Little getaway in Pokhara

Since Pokhara is literally a stone throw away from Gaunshahar, it would be such a waste to not go and see with my own two eyes of the beautiful Phewa Lake. It is a second largest lake in Nepal and famous for the reflection of Mount Machhapuchhre and other mountain peaks of the Annapurna and Dhaulagiri ranges on its surface. I wasn’t fit enough to trek up to Sarangkot of Mount Machhapuchhre and decided to just take the boat ride along Phewa Lake. The life along the lake itself provided a glimpse of Nepalese struggle to meet ends up and survive in this poverty-stricken country.

I remember that it was a sunny Saturday afternoon in November. I rented a boat with an oarsman so I could photograph the life along the lake. Besides, I needed a good chat with locals in order to understand more of their lives and what makes them tick. Well, what’s not to like when you can get tips on where to go and what to eat directly from the locals!

Madhav, the oarsman has to work two jobs to support his family of five. He barely makes enough money to support his family and at times he ended up taking a third job. During peak season, he works as a guide for trekkers who start the Annapurna circuit from Pokhara. He never steps out from Nepal but long to hear stories of the outside world. If he’s not married he would definitely ventured out of Nepal he said. Having a few friends who are now working in Malaysia, he is convinced that he could have a better life and opportunity to change his life if he manages to get a job here. No doubt, Malaysia is a favourite destination for the Nepalese. Malaysia is the Promised Land in their eyes and those who made it here are highly respected.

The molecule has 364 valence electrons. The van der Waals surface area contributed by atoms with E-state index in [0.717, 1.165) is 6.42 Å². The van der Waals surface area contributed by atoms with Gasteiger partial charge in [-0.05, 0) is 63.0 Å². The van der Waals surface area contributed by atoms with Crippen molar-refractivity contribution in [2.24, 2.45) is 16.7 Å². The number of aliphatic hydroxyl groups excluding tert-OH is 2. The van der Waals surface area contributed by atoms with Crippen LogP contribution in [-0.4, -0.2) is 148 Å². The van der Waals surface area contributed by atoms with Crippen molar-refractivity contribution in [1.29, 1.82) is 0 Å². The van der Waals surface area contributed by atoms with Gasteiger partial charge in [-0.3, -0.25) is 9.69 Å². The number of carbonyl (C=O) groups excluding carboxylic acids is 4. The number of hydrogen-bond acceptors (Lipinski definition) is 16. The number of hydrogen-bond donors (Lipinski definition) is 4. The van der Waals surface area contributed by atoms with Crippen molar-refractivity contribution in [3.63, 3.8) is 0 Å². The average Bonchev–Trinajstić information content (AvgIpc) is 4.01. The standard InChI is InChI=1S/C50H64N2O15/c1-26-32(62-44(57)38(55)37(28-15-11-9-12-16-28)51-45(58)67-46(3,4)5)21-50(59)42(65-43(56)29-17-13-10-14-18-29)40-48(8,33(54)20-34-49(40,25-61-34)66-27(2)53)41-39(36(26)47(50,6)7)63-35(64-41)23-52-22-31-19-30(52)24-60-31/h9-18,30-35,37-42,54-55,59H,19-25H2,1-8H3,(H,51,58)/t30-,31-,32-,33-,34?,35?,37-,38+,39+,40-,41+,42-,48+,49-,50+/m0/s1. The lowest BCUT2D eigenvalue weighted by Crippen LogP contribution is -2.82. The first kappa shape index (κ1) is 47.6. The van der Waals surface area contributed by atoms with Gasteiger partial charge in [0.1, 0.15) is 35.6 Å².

I was immersed in the beautiful scenery and the colourful life along the lake. Us tourist see the lake as a must visit spot to enjoy the beauty of Nepal’s panorama. But for the Nepalese, the lake is the source of protein for it is the home for seventeen species of native fish and four exotic species. Due to my limited knowledge on fish, I could only identify tilapia when an angler showed me his icebox filled with the catch. The lake also served as a place where the housewives do their laundry and of course to shower for some. A stroll along the lake before heading back to the hotel, which I stayed in, really was refreshing and it renewed my faith in the people. No matter how hard it is, they will always strive their best and the determination to develop their country is so motivational. I’m rooting for you, Nepal!

Wedding of the week

A few days before I was meant to leave for Kathmandu, Shamser made an announcement of a wedding in the next village. I was torn between exploring Kathmandu and attending this rare opportunity at first. I decided to stay and took the risk of leaving Gaunshahar a day before my flight back to Kuala Lumpur. I was glad that I took the chance and hoped for the best though my body definitely hated me for doing so. One and a half hour of trekking down from Gaunshahar to Besisahar and another hour from Besisahar to reach the wedding and I obviously didn’t prepare for this. So much for a wedding! I ended up renting a jeep to reach the wedding. A well-spent two thousand and five hundred rupees just to make sure I wouldn’t end up on a stretcher.